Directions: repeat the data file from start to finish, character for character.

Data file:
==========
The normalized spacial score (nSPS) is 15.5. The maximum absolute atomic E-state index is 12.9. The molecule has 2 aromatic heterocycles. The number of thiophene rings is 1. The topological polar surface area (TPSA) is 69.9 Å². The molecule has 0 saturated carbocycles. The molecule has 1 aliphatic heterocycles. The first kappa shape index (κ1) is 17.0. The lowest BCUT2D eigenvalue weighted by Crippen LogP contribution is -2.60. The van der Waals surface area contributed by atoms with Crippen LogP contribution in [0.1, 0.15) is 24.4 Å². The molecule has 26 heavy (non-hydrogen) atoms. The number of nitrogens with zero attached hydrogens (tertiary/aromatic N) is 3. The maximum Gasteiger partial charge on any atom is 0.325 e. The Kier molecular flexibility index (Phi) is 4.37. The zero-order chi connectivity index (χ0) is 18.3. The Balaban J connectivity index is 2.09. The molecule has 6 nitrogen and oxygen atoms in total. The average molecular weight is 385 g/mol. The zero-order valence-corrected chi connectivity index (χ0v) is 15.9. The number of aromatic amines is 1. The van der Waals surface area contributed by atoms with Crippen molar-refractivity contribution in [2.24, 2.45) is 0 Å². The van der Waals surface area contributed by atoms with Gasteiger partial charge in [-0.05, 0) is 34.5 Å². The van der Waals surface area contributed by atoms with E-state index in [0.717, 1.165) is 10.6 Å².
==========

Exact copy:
The normalized spacial score (nSPS) is 15.5. The maximum absolute atomic E-state index is 12.9. The molecule has 2 aromatic heterocycles. The number of thiophene rings is 1. The topological polar surface area (TPSA) is 69.9 Å². The molecule has 0 saturated carbocycles. The molecule has 1 aliphatic heterocycles. The first kappa shape index (κ1) is 17.0. The lowest BCUT2D eigenvalue weighted by Crippen LogP contribution is -2.60. The van der Waals surface area contributed by atoms with Crippen LogP contribution in [0.1, 0.15) is 24.4 Å². The molecule has 26 heavy (non-hydrogen) atoms. The number of nitrogens with zero attached hydrogens (tertiary/aromatic N) is 3. The maximum Gasteiger partial charge on any atom is 0.325 e. The Kier molecular flexibility index (Phi) is 4.37. The zero-order chi connectivity index (χ0) is 18.3. The Balaban J connectivity index is 2.09. The molecule has 6 nitrogen and oxygen atoms in total. The average molecular weight is 385 g/mol. The zero-order valence-corrected chi connectivity index (χ0v) is 15.9. The number of aromatic amines is 1. The van der Waals surface area contributed by atoms with Crippen molar-refractivity contribution in [2.24, 2.45) is 0 Å². The van der Waals surface area contributed by atoms with Gasteiger partial charge in [-0.05, 0) is 34.5 Å². The van der Waals surface area contributed by atoms with E-state index in [0.717, 1.165) is 10.6 Å².